The high-flying but understated franchise stays true to itself to the end
Film | by Jorge Ignacio Castillo
How to Train Your Dragon: The Hidden World
Opens Feb. 22
One of the most consistently solid animated sagas to hit theatres is coming to an end. The low key How to Train Your Dragon franchise put adventure ahead of comedy and characterization over dialogue, and the results were reliably watchable. This third and supposedly final episode is an appropriately bittersweet affair. The seeds of heartbreak have been sown throughout the saga, and it’s payoff time.
While not the flashiest character of the bunch (that would be the sleek “night fury” Toothless), the franchise lives and dies with Hiccup (Jay Baruchel), the human lead. The first movie saw him become an adult; the second, a community chief. Now, The Hidden World makes him a good leader. But growth has always come at great personal expense, and this time is no different.
Having turned the Viking village of Berk into a messy utopia where humans and dragons live together in harmony, Hiccup and his gang are now focusing their efforts on freeing wild creatures from trappers. They are successful enough that the trappers hire Grimmel (F. Murray Abraham), a hunter who nearly exterminated the night furies years ago, to thwart Hiccup’s plan.
Unlike previous foes, Grimmel is more brains than brawn, and he’s zeroed-in on the chink in Berk’s armour: the symbiotic relationship between Hiccup and Toothless. It doesn’t take anything more than introducing a love interest for the dragon to yearn for independence.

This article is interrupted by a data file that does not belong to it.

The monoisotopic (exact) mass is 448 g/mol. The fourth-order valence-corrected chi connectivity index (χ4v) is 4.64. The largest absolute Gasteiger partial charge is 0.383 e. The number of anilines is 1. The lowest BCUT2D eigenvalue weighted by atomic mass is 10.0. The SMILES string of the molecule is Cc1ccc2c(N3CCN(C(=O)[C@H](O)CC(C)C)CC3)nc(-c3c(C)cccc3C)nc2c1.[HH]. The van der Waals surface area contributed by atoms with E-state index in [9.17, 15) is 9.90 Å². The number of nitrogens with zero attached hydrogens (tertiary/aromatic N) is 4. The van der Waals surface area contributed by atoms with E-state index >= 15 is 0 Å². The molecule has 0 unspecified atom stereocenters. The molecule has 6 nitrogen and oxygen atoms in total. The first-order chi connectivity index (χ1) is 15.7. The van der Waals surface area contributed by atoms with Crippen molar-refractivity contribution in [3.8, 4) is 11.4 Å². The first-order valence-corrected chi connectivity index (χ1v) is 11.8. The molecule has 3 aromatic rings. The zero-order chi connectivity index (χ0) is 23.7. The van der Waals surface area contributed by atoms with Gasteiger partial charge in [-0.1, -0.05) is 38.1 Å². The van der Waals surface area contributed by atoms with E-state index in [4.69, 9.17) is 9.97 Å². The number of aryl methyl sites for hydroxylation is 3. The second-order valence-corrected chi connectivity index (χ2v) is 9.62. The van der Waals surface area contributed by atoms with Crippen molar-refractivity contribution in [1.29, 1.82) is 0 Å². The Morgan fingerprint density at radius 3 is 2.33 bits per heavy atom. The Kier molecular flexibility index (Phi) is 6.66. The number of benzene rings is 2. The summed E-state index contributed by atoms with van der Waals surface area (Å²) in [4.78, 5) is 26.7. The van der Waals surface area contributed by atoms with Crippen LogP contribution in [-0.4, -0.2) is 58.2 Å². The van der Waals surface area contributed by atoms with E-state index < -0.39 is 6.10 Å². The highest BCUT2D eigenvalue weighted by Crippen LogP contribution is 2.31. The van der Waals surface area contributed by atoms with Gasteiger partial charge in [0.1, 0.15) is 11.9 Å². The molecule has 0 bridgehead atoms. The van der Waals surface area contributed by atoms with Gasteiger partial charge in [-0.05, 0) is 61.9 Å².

There is some broadly drawn metaphorical content: Grimmel is a strong believer in human superiority and dragon segregation (he even looks like Julian Assange). The hidden world of the title is a mythical area on the edge of the world where all dragons come from. Hiccup wants to take his people there for safety, without putting much thought into whether he even should.
The film takes a number of visual gambles: it opens with a “single shot” take that’s a kinetic marvel and delivers a constant stream of eye-popping sequences (the aforementioned hidden world is epic). Yet simplicity is where How to Train Your Dragon shines: the courtship of Toothless and his lady dragon (a “light fury”) is a delightful mix of silent-era comedy and state-of-the-art animation. Cinematographer extraordinaire Roger Deakins (Fargo, Jarhead) was a consultant for all three movies and his influence is all over the place, particularly in the sweeping vistas and fluid action.
The saga’s supporting characters get short shrift. While Hiccup’s bride-to-be Astrid (America Ferrera) steps up, the rest of the gang has little to do. At least Kristen Wiig gets to be impossibly annoying, and her sparring with F. Murray Abraham — who hasn’t milked a line of dialogue this much since playing Salieri — is an unexpected highlight.
Considering the second episode’s high drama, The Hidden World might come across as a letdown. It’s nevertheless a perfectly suitable conclusion to a saga that stayed true to itself and is leaving on its own terms.